Regulation of Cell Surfaces by Receptor Mediated Endocytosis

Thursday, January 7, 1999 - 9:30am - 10:30am
Keller 3-180
Ralph Nossal (National Institutes of Health)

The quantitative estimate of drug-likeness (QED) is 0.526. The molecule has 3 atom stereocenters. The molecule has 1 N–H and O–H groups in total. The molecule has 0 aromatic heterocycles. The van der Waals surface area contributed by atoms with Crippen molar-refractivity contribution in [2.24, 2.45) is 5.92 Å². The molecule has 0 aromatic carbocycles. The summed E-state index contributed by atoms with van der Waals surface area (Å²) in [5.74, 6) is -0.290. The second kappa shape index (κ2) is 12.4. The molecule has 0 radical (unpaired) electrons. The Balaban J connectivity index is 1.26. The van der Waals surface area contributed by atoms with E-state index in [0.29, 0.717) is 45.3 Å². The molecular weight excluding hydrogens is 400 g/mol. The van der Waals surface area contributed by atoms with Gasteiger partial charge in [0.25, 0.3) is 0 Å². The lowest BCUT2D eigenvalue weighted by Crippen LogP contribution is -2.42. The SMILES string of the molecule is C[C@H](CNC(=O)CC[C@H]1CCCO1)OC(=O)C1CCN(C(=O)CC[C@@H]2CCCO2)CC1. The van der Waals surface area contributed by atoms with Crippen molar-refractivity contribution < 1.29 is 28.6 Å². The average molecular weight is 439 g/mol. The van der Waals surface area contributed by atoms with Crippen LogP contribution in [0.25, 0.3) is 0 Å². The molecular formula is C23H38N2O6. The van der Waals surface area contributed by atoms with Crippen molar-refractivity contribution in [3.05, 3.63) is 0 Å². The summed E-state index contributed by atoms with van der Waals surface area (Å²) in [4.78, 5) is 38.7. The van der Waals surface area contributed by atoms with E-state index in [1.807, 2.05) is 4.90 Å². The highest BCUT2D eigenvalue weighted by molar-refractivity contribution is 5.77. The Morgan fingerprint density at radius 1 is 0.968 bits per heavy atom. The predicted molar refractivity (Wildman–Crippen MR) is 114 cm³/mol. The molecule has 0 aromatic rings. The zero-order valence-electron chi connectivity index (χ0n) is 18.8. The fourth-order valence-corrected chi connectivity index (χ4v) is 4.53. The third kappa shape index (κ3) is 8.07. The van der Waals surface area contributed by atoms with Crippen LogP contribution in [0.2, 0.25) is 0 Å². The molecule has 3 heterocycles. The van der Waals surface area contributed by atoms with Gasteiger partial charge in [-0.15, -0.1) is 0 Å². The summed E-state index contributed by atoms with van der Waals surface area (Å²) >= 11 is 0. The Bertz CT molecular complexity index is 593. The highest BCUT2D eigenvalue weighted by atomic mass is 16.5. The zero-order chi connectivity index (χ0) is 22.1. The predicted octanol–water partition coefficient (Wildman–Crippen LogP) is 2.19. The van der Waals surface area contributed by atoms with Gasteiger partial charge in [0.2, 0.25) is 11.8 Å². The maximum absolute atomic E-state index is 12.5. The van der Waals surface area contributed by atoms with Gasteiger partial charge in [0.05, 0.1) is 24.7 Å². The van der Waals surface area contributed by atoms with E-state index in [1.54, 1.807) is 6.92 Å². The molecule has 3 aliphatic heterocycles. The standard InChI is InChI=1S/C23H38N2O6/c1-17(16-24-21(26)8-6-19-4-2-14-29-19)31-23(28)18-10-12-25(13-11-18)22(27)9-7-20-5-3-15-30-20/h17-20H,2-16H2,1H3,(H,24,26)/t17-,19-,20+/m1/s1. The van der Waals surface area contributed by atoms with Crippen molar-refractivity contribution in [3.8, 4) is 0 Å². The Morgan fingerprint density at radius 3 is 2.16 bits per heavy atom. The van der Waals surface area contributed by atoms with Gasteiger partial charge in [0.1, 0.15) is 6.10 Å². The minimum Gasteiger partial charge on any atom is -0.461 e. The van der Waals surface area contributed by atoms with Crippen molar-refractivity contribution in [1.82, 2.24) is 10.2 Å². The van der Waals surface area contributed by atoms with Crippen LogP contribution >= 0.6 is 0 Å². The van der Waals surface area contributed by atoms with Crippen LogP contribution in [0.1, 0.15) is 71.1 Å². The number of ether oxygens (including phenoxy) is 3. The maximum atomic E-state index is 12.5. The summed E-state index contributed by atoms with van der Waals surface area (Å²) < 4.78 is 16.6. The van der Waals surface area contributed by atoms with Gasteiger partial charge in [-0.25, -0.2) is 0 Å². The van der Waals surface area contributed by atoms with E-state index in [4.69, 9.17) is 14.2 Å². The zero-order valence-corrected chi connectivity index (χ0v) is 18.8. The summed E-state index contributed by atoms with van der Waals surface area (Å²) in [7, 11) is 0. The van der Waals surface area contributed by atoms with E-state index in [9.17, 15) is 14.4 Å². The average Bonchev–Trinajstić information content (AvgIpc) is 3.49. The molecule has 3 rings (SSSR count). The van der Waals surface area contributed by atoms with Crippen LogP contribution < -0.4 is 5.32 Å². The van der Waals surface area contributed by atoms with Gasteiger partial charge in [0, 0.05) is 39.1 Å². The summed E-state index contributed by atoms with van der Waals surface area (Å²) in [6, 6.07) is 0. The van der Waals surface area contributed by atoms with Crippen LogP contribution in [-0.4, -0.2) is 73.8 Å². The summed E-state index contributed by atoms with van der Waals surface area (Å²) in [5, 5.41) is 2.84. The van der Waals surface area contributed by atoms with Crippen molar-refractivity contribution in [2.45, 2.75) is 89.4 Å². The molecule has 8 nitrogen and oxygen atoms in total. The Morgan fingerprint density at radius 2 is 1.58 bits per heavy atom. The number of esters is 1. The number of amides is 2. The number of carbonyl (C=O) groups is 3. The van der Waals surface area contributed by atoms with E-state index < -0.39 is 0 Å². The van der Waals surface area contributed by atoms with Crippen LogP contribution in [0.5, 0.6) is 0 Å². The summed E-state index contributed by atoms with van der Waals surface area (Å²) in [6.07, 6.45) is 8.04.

The concentrations of many membrane-embedded receptors are dynamically regulated as a result of ligand binding to cell surfaces. It has long been known, for example, that receptors for fMLP and other chemoattractants are down regulated during cell activation, thereby affecting the tendency for leukocytes to undergo directed locomotion. More recently, experimental evidence has been developed illustrating a link between the ability of neutrophils to migrate on endothelial-like cells and the receptor-mediated endocytosis of P-selectins from the endothelial cell surfaces. Hence, we here discuss several aspects of clathrin-coat mediation of vesicle formation from plasma membranes. Among these are: 1) an analysis of the relative rigidities of intrinsic membrane and associated clathrin coat, and the influence of these components on determining vesicle size; 2) the energetics of the triskelion rearrangements occurring during clathrin coat formation; 3) a possible role for local, membrane-bound charge in vesicle budding; and 3) ways that cargo might act as a physical factor in endocytosis.